Department of Transportation Launches First National Distracted Driving Campaign

As a society, we have become accustomed to technological innovation, and we readily embrace the role that our various gadgets play in making our lives more convenient and enjoyable. However, when operating an automobile, the use of electronic devices such as cell phones, Mp3 players and GPS navigation systems can distract you from your primary task of driving, putting you and everyone else on the road in serious danger. Most of us understand that driving while distracted is frowned upon, and 43 of our 50 states, as well as the District of Columbia, Guam, and the U.S. Virgin Islands currently have laws banning their drivers from texting or using electronic devices behind the wheel. Yet, many possess only a surface-level understanding of these issues, with no concept of just how serious the risks of distraction actually are.

April 1st marked the beginning of National Distracted Driving Awareness Month. In an effort to increase national public awareness and understanding related to distracted driving car accidents, the U.S. Transportation Secretary has announced the launch of the Department of Transportation’s first-ever national advertising campaign on combatting distracted driving. Advertisements using the catchphrase U Drive. U Text. U Pay. will run for an eight day period between April 7th and April 15th, being disseminated via television, radio, and digital media sources. This campaign will coincide with a national law enforcement crackdown on distracted driving. (National Highway Traffic Safety Administration)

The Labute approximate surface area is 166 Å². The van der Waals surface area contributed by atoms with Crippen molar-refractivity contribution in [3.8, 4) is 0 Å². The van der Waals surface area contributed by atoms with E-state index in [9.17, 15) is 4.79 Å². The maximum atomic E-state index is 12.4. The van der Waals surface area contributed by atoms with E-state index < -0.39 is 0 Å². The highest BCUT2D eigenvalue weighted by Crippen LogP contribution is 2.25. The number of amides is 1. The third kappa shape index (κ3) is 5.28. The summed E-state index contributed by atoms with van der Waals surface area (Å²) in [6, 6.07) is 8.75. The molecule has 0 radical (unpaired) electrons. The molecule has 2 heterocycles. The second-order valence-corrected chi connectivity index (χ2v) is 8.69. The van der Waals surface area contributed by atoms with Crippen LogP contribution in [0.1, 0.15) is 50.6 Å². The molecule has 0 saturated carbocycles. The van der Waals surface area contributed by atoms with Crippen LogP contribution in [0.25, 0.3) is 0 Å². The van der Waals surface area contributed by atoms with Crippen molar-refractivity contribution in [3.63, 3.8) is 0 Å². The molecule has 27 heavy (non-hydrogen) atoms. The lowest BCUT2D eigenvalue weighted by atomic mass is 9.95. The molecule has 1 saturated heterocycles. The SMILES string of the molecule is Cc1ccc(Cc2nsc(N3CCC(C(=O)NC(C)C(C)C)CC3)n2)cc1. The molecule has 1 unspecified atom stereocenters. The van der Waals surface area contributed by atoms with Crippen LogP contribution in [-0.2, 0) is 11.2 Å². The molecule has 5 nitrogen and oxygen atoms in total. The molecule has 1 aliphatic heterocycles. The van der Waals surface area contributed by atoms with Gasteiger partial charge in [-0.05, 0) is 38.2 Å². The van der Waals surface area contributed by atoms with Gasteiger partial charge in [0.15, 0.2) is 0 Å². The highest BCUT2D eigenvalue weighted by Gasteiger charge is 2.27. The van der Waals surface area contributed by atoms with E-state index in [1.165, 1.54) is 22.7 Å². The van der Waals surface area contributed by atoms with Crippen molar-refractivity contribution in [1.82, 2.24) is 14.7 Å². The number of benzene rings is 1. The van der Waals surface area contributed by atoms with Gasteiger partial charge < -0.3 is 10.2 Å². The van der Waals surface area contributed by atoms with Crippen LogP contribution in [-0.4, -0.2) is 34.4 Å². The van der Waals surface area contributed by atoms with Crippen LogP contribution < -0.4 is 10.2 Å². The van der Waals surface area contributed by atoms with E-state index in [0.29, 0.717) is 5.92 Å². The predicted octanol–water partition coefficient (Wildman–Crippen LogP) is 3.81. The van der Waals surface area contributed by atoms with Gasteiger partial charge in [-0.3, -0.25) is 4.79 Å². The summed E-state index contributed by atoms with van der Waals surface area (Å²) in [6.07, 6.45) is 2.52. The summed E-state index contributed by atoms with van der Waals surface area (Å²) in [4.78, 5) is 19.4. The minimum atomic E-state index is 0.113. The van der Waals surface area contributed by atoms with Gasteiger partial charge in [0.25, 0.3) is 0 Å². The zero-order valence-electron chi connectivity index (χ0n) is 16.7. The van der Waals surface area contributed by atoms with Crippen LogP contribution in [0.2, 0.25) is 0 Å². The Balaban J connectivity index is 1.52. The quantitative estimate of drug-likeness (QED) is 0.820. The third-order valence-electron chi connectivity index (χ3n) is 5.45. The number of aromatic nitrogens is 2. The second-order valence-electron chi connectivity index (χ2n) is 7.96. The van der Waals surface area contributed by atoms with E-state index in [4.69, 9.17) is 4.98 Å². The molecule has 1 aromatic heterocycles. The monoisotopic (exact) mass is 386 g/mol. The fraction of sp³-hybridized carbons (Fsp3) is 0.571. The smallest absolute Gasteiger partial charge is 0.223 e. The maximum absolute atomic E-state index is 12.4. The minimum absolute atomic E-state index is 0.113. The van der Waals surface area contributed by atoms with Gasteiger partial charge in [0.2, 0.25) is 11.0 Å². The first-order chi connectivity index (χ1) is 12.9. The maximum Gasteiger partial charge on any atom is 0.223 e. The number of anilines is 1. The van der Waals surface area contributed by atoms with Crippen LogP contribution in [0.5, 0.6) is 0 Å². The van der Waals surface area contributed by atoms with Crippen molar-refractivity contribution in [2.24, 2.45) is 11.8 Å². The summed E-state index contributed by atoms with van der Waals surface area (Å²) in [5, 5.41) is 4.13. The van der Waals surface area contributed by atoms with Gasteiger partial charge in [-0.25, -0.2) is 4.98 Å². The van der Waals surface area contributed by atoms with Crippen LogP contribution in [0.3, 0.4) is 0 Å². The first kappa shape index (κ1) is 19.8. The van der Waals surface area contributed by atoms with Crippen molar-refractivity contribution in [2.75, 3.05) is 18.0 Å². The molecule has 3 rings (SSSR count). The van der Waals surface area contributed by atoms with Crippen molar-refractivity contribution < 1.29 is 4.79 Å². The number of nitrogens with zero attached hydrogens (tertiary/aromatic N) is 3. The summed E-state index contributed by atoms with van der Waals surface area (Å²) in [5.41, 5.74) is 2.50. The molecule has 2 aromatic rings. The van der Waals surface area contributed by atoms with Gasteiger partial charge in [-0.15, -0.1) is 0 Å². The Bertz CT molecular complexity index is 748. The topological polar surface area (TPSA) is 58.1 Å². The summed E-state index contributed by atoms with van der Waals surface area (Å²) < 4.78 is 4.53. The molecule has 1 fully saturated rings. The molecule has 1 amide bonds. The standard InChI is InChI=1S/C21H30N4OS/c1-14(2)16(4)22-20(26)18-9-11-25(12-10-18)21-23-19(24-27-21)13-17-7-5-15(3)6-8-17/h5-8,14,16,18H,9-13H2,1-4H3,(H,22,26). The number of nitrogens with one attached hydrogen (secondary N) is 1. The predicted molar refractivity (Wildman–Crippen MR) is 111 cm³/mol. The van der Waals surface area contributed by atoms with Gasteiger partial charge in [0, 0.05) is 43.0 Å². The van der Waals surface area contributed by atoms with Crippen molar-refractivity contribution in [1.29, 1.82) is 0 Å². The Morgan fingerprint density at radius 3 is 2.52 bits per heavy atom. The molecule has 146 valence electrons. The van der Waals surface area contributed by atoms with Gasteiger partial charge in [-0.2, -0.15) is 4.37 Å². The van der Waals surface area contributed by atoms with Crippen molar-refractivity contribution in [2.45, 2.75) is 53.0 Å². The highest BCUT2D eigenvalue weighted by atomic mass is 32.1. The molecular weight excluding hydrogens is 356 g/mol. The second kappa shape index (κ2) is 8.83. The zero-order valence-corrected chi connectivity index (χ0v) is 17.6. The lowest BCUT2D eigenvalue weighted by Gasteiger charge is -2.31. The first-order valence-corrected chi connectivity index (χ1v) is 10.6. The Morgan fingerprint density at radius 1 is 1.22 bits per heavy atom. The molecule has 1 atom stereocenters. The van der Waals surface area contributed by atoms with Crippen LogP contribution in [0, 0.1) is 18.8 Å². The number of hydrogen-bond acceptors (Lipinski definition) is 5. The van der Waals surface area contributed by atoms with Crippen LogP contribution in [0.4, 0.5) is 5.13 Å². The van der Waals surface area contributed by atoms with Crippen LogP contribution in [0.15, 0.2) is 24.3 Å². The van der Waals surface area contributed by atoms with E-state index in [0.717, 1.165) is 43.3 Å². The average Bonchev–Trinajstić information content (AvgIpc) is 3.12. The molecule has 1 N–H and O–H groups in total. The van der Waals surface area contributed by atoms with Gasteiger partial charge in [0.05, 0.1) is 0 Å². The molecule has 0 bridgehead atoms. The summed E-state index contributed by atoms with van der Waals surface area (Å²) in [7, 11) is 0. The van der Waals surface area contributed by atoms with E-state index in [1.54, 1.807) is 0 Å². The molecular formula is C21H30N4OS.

In 2012, the most recent year in which data was available, approximately 421,000 individuals were injured in motor vehicle accidents involving a distracted driver, representing a 9% increase from the 387,000 injured in 2011. Studies from the Virginia Tech Transportation Institute (VTTI) have found that performing visual-manual subtasks, such as texting, take a driver’s eyes off of the road for an average of five seconds at a time. If one is traveling on a highway, that amount of time can be the equivalent of driving the length of a football field blind. With the rapidity of advancements in technology, it is likely that injuries will continue to rise unless public education is made a priority. The Transportation Secretary hopes that this $8.5 million national campaign is the first step in placing distracted driving awareness on par with other Department of Transportation’s efforts, such as their past initiatives to curb drunk driving and encourage seatbelt use. (

In the case of distracted driving accidents, there is little you can do to prevent reckless and negligent actions by other drivers; what you can do, is seek an experienced and proven legal team to get you the compensation you deserve. If you have suffered a serious injury due to a traffic accident, call our lawyers for a free consultation to explore your legal options.

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